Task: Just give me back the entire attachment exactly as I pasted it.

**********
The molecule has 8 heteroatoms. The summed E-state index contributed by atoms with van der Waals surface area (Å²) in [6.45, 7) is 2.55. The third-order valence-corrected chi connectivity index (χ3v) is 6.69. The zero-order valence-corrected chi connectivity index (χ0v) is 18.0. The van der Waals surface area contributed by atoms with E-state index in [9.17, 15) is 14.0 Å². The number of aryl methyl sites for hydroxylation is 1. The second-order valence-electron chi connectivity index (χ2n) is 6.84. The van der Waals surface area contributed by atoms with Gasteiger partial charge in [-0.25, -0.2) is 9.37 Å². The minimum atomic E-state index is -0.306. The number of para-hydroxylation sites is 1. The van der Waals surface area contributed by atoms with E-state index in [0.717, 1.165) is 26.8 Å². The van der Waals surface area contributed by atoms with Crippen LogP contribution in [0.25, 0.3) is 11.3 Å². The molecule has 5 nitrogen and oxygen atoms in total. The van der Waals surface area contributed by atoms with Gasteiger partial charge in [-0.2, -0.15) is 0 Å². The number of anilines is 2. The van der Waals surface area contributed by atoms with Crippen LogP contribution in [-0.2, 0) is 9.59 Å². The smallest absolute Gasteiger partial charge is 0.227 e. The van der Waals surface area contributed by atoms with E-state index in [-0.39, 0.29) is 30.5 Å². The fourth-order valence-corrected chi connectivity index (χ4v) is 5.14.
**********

The molecule has 8 heteroatoms. The summed E-state index contributed by atoms with van der Waals surface area (Å²) in [6.45, 7) is 2.55. The third-order valence-corrected chi connectivity index (χ3v) is 6.69. The zero-order valence-corrected chi connectivity index (χ0v) is 18.0. The van der Waals surface area contributed by atoms with E-state index in [9.17, 15) is 14.0 Å². The number of aryl methyl sites for hydroxylation is 1. The second-order valence-electron chi connectivity index (χ2n) is 6.84. The van der Waals surface area contributed by atoms with Gasteiger partial charge in [-0.25, -0.2) is 9.37 Å². The minimum atomic E-state index is -0.306. The number of para-hydroxylation sites is 1. The van der Waals surface area contributed by atoms with E-state index in [0.717, 1.165) is 26.8 Å². The van der Waals surface area contributed by atoms with Crippen LogP contribution in [0.25, 0.3) is 11.3 Å². The molecule has 5 nitrogen and oxygen atoms in total. The van der Waals surface area contributed by atoms with Gasteiger partial charge in [-0.2, -0.15) is 0 Å². The number of anilines is 2. The van der Waals surface area contributed by atoms with Crippen LogP contribution in [-0.2, 0) is 9.59 Å². The smallest absolute Gasteiger partial charge is 0.227 e. The van der Waals surface area contributed by atoms with E-state index in [-0.39, 0.29) is 30.5 Å². The fourth-order valence-corrected chi connectivity index (χ4v) is 5.14.